In The Origins and Development of Shī'ah Islām, Jafrī questions the authenticity of the traditions describing the Imāms as supernatural human beings and the miracles attributed to them (300, 303). Miracles and mysticism are clearly incompatible with his training as a historian. He holds that “a great many traditions ascribing supernatural and superhuman characteristics to the Imāms, propounded by semi-ghulāt circles in Kufah, crept into Shī'ī literature” (303).
He therefore dismisses the traditions concerning the light of Allāh in 'Alī and the description of the Imāms as the “shadows of light” and “luminous bodies” (302). Shī'ite scholars, however, have always shown the greatest aversion towards ghuluw [extremism] and would not have accepted traditions from ghulāt or even semi-ghulāt sources. Shī'ite fuqahā' [jurists] are unanimous in their takfīr [declaration of infidelity] of the ghulāt (Khu'ī 28; Gulpāygānī 30 et al.). As Shaykh Sadūq says:
Our belief concerning those who exceed the bounds of belief [ghāl, pl. ghulāt] and those who believe in delegation [al-mufawwidah] is that they are deniers [kuffār] of Allāh, Glory be to His name. They are more wicked than the Jews, the Christians, the Fire-Worshippers, the Qadarites or the Kharijites, or any of the heretics [ahl al-bid'ah] or those who holds views which lead astray [al-ahwā' al-mudillah]. (141-142)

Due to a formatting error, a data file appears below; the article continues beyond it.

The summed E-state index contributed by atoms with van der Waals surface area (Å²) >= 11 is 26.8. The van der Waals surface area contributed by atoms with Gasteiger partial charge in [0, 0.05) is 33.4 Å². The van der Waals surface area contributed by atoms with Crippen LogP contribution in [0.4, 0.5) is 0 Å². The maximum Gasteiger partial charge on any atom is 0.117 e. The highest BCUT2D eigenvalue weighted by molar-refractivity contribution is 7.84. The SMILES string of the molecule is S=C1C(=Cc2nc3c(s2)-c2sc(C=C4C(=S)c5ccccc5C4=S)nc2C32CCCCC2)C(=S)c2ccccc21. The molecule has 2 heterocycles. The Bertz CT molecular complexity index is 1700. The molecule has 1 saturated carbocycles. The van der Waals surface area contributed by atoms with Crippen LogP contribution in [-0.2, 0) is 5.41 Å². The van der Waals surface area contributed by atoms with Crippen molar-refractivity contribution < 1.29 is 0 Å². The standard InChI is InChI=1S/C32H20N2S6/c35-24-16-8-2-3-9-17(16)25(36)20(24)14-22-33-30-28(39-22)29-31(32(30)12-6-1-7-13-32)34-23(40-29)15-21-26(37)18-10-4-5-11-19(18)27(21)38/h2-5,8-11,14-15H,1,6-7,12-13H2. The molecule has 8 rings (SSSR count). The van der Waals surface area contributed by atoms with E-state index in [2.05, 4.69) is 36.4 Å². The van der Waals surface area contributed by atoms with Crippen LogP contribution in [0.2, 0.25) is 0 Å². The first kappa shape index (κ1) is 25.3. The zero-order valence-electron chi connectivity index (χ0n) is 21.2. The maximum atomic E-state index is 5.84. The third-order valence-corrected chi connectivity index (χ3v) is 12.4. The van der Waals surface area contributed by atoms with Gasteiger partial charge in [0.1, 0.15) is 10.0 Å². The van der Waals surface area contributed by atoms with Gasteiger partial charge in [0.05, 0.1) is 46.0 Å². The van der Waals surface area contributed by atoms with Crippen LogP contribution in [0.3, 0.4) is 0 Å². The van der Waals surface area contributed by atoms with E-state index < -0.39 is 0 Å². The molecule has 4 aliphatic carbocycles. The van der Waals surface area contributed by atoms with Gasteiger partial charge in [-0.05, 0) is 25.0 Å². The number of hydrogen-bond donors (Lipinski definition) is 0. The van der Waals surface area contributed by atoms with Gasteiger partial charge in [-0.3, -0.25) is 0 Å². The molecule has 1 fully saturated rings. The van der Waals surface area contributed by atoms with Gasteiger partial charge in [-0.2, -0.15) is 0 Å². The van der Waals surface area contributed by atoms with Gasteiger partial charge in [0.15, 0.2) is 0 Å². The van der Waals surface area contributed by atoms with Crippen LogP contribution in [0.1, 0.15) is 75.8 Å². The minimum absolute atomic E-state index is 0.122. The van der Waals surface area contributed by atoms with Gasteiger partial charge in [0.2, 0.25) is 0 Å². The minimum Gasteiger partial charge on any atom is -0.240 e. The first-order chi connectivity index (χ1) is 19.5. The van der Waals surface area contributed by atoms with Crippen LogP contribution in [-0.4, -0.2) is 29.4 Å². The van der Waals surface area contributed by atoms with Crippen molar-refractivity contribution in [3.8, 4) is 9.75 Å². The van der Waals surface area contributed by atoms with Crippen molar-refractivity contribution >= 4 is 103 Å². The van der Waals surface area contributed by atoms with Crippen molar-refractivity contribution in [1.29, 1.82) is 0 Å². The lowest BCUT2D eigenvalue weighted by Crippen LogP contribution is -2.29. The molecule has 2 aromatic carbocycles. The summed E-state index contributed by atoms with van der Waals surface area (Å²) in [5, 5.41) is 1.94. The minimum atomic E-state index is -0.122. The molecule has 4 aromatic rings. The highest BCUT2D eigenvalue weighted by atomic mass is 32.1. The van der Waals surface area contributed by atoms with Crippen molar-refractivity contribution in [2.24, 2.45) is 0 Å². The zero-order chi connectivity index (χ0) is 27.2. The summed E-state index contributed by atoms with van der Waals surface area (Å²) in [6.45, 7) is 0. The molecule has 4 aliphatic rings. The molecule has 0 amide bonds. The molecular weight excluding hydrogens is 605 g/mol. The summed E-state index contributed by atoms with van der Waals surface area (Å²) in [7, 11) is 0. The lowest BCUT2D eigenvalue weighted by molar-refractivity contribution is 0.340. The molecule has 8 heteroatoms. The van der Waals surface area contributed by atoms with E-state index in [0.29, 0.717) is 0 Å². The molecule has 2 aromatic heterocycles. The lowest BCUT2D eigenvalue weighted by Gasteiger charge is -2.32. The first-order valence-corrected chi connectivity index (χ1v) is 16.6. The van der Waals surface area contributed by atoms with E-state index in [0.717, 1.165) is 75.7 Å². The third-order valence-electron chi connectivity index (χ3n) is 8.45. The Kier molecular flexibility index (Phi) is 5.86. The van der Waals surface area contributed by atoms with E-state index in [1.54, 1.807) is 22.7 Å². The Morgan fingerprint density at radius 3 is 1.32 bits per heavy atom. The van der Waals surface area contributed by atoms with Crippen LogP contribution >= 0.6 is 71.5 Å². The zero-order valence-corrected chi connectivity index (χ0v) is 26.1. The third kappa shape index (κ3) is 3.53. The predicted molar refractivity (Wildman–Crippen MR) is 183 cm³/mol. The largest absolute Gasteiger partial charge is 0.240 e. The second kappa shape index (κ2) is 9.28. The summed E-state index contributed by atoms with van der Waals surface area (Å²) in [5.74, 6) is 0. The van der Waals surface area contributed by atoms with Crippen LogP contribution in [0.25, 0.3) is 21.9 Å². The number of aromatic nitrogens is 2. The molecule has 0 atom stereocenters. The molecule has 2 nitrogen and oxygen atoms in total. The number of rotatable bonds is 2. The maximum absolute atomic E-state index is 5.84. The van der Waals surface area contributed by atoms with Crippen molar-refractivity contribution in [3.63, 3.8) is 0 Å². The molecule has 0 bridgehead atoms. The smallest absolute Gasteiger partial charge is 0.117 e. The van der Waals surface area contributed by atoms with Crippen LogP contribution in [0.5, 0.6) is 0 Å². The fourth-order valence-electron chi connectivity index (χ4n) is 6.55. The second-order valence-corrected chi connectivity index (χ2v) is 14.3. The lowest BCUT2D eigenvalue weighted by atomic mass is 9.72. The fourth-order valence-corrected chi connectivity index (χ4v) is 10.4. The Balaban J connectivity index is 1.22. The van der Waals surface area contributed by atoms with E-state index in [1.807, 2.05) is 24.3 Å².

While Jafrī may believe that excessively zealous Shī'ites exaggerated the status of the Imāms, turning them into divine luminaries, what accounts for the presence of similar traditions in Sunnī and Sūfī sources? In 'Abd al-Rahmān Sulamī's (d. 1021) famous compilation of the Qur'ān titled Haqā'iq al-tafsīr, we find an exegesis of Sūrah 2:37 which is startling for a Sunnī source. In interpreting the verse “and Allāh taught Adam the names,”
Sulamī quotes a tradition from Imām Ja'far to the effect that: “Allāh existed before His creation existed. He created five creatures from the light of His Glory and gave each one a name from among His Names: Being the Praised One [mahmūd], He called His Prophet, Muhammad; being the Most High ['alī], He called the Leader of the Believers, 'Alī; being the Creator [fātir] of the heavens and the earth, he forged the name Fātimah; and since he has the most beautiful names [husnā], He forged two names for Hasan and Husayn. He then placed them to the right of His Throne…”The traditions in question are numerous and widely recorded. We are not dealing with isolated traditions with weak chains of narrations [sanad] which can easily be dismissed.